Congress and the Trump administration have embarked upon a massive federal stimulus program to mitigate the impact of the coronavirus on the US economy. At the same time, the Federal Reserve has stepped up to bolster financial markets, having announced, in addition to its ongoing support of the repo market, a series of ten loan programs, some old and some resurrected from the 2008 financial crisis.
So far, markets have responded relatively favorably to the announced programs and have backed up from their lows. But aside from the injection of funds to support business in the first Congressional stimulus program; the markets’ response has been based only on hope rather than tangible evidence that the programs are having the desired effect. The $349 billion in the Paycheck Protection Program was quickly exhausted, but Congress expanded the amount by another $310 billion on April 24. It is too early to be able to assess the impact of the first round of relief on the economy, let alone that of round two.
As for the Fed programs, four are extensions of programs that were put in place during the 2008 crisis. They are the Primary Dealer Credit Facility (PDCF), the Money Market Fund Liquidity Facility (MMLF), the Commercial Paper Funding Facility (CPFF), and the Term Asset-Backed Securities Loan Facility (TALF). These programs were designed to support financial institutions and the functioning of key segments of short-term money markets. Five of the remaining six programs extend the Fed’s reach to supplying credit to nonfinancial entities. These programs include two programs that support corporate borrowing (the Primary and Secondary Market Corporate Credit Facilities [PMCCF and SMCCP]), two programs for smaller firms (the Main Street New and Expanded Loan Facilities [MSNLF and MSELF]), and a program to support the municipal securities market (the Municipal Liquidity Facility [MLF]). Finally, the Fed also created the Paycheck Protection Program Lending Facility (PPPLF), which would enable the Fed to provide liquidity to financial institutions where the collateral is government guaranteed loans made under the Paycheck Protection Program. Those loans are typically made by banks through the Small Business Administration, which is managing the PPP.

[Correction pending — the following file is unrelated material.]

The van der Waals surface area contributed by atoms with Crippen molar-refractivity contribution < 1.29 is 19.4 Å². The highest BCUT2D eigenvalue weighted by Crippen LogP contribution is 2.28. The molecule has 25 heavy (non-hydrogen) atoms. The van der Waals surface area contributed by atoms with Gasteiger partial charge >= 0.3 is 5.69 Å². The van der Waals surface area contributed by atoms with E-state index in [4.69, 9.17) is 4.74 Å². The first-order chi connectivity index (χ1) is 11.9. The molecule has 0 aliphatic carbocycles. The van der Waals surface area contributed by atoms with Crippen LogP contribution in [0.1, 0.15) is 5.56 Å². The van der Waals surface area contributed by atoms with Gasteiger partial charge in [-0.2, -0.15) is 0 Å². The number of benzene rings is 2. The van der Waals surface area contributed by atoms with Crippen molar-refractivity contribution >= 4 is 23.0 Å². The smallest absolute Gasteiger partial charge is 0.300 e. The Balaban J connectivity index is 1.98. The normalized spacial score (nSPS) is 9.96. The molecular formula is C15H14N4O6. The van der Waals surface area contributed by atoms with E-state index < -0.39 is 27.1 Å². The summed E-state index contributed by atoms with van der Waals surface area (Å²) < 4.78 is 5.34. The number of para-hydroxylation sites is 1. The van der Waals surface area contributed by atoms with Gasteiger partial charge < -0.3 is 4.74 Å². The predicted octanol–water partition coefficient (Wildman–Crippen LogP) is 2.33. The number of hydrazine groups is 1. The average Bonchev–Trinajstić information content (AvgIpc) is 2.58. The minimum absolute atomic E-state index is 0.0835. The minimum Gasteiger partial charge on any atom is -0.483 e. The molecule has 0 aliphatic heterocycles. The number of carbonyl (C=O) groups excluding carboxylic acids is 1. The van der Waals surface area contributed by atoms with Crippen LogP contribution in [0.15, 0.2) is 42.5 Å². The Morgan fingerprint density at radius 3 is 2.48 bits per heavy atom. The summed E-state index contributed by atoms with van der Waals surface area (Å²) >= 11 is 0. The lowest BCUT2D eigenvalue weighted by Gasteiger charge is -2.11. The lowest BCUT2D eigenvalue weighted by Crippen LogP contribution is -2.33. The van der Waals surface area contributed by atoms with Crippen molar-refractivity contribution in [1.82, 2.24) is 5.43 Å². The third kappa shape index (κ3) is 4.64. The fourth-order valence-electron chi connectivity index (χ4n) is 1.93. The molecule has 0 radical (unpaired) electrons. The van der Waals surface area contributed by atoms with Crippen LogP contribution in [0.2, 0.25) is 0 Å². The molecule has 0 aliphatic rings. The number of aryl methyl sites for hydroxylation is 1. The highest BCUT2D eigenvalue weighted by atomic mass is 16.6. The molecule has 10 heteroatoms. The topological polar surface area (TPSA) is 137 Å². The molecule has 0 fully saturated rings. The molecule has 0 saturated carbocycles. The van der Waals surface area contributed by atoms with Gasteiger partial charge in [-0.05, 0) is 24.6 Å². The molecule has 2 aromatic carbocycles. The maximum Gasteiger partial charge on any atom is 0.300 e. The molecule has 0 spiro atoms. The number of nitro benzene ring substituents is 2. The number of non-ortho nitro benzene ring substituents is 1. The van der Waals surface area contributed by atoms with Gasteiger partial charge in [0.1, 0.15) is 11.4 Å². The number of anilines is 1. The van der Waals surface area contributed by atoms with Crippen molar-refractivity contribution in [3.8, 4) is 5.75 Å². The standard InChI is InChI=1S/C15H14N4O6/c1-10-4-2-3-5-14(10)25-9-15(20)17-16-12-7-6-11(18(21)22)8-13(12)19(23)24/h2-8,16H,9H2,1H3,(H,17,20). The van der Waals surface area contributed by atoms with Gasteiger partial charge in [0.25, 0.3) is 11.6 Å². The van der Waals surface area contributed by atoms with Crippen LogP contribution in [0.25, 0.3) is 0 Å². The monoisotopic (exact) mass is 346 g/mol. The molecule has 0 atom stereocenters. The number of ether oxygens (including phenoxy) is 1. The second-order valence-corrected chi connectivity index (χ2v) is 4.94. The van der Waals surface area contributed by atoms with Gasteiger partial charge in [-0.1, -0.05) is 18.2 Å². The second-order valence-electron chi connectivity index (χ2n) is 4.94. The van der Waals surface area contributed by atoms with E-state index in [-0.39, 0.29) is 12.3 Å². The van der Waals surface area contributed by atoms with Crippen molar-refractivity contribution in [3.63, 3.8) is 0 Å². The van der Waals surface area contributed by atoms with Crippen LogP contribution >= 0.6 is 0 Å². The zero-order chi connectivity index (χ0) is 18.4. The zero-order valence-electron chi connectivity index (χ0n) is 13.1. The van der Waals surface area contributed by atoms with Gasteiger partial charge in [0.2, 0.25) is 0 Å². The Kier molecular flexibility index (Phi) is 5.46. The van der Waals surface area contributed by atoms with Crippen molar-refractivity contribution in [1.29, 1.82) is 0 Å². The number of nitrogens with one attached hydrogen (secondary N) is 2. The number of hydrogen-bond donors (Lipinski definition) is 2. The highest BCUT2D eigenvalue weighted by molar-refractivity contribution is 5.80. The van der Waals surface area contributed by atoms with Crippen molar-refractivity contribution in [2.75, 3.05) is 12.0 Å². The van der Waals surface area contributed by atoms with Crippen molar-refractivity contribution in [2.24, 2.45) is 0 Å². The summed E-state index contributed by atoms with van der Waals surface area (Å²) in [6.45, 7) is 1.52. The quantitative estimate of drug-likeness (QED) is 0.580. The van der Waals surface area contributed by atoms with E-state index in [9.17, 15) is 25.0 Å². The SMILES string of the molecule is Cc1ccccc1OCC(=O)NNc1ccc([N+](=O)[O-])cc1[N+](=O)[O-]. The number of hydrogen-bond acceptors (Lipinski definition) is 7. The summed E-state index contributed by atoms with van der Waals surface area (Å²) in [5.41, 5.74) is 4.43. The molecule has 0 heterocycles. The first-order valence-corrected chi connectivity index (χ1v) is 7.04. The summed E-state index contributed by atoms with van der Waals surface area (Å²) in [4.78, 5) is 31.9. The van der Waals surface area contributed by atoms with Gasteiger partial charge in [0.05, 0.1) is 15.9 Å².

Although, as with the Fed’s repo program, the potential amounts could be huge, to date little has happened in terms of implementation of the programs, and the channeling of funds to their projected uses has yet to take place. The following chart shows what we know about the programs to date. The first two programs (MMFL and PDCF) were announced on March 25 and were a little over $30.6 billion and $27.7 billion respectively. Since then, use of the MMFL has ranged between $52.7 billion and $48.8 billion as of April 22. Use of the primary dealer credit facility has been smaller, ranging between $27.7 billion and a high of $33.4 billion. By comparison, the PDCF peaked at about $148 billion in the third quarter of 2009.
The two other programs that have just gotten off the ground are much smaller. The Commercial Paper Funding Facility is now only at $2.7 billion, whereas during the financial crisis it got as high as $224.2 billion in January 2009. The newest program to start is the PPP Liquidity Program, and it is only at $8 billion as of April 22.
What we see is that compared to past usage, most of these current programs are quite small, and therefore it is difficult to determine what positive effects they can or will have on markets. The other programs have yet to be operational, but we will monitor them all and report on their likely impacts in future commentaries. As mentioned at the outset, the positive effects that have been realized are largely expectational and not rooted in hard performance numbers yet.
Robert Eisenbeis, Ph.D.
Vice Chairman & Chief Monetary Economist
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